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Commercial Owners Must Take Preventative Action Against COVID-19 to Save California’s Economy

A year ago, Downtown Los Angeles was the nucleus of Southern California’s economy, home to a rapidly-growing cluster of businesses, shopping centers and apartment complexes. Since 1999, downtown had attracted billions of dollars in real estate investment and construction, making it one of the most rapidly-growing areas in the state.

What was once a bustling area of opportunity has been virtually deserted for a year, with only a small fraction of businesses and residents remaining. However, with the slow ebbing of daily cases and the cautious optimism that comes via the vaccine rollout, there is a small budding of normalcy and prosperity returning this spring. For the economy to flourish once again, business and property owners must meet an entirely new standard for safe and healthy workplace environments.

As the owner and president of Allied Restoration, Southern California’s leading decontamination and restoration business, I’ve seen many business owners and tenants in this area come to us, asking how they can reopen safely and remain open.

My answer is simple: be proactive.

If California wants any chance of recovering, commercial owners and tenants must take preventative action to maintain the safety and sanitization protocols necessary to keep COVID-19 at bay. This is not just in protecting against the spread of any virus; this is instilling confidence and peace of mind in your work-force, clients, customers and consumers.

The CDC recommends a number of practices to effectively keep your properties safe. Below are some of my easy-to-follow suggestions:

Limit Capacity
If possible, limit your personnel on premises. With Zoom and other technologies that have eased the transition to working from home, instilling a rotational work schedule will allow fewer opportunities for the virus to travel in close quarters. Consider making open, shared working environments a thing of the past by implementing newer modular separators for protected work spaces. Coupling these methods with temperature screenings and health questionnaires upon entering the building will serve as the first line of defense from unknowing carriers of the virus.

Move the Air
In addition to limiting capacity, change your building’s working conditions. As a commercial developer, be mindful of how often the air is getting changed out per office, per floor. Air should change out at least three to six times per hour per room; opening 12 to 20 feet of windows is the easiest way to do this. If possible, you might also want to consider placing fans in each office or humidifiers to increase the moisture in the air, which reduces the virus’s ability to travel in the air.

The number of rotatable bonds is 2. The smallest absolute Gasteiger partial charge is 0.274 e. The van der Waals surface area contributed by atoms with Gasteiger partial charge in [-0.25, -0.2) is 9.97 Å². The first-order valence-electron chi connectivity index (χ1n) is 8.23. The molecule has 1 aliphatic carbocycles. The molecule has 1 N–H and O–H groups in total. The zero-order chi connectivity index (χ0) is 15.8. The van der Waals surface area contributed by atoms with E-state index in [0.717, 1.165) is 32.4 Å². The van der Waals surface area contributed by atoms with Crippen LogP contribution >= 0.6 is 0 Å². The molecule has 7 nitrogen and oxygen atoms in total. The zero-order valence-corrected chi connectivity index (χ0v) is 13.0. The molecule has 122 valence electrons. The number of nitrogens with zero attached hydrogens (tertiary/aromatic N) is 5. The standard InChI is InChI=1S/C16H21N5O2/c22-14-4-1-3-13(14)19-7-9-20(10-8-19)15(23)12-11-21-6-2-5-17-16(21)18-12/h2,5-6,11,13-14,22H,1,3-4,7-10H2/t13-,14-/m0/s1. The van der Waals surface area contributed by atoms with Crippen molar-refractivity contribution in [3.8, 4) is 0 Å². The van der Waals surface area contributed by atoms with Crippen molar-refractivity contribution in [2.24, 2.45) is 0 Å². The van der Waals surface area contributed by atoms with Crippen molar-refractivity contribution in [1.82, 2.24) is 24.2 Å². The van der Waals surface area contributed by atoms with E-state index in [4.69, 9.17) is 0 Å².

Invest in Tech
Investing in technologies that help maintain and prevent future outbreaks in your facility like electrostatic disinfectant sprayers that cover large areas with small items like a bookshelf or desk, HEPA air purifiers that filter virus particles and allergens and, lastly, ozone generators, but be advised: these are not to be used in inhabited areas.

Don’t Wait; Decontaminate
Above all, invest in enhanced cleaning methods and services. Allied Restoration provides OSHA-certified cleaning and disinfecting for businesses that have had an on-site exposure to COVID-19. Make sure your office manager or maintenance staff uses cleaning products listed on EPA List N (Disinfectants for coronavirus/COVID-19), including sanitizer that includes at least 60% ethanol or ethyl alcohol. Encourage employees to disinfect their hands before, during and after any interaction with people outside their office/cubical space.

As a commercial owner or lessee, be mindful of the conditions of your building. For California’s long-term pandemic recovery, these practices must become the new normal. Otherwise, rapid deurbanization could occur and destroy our cities and job opportunities.

Allied Restoration is currently offering free consultation for businesses.

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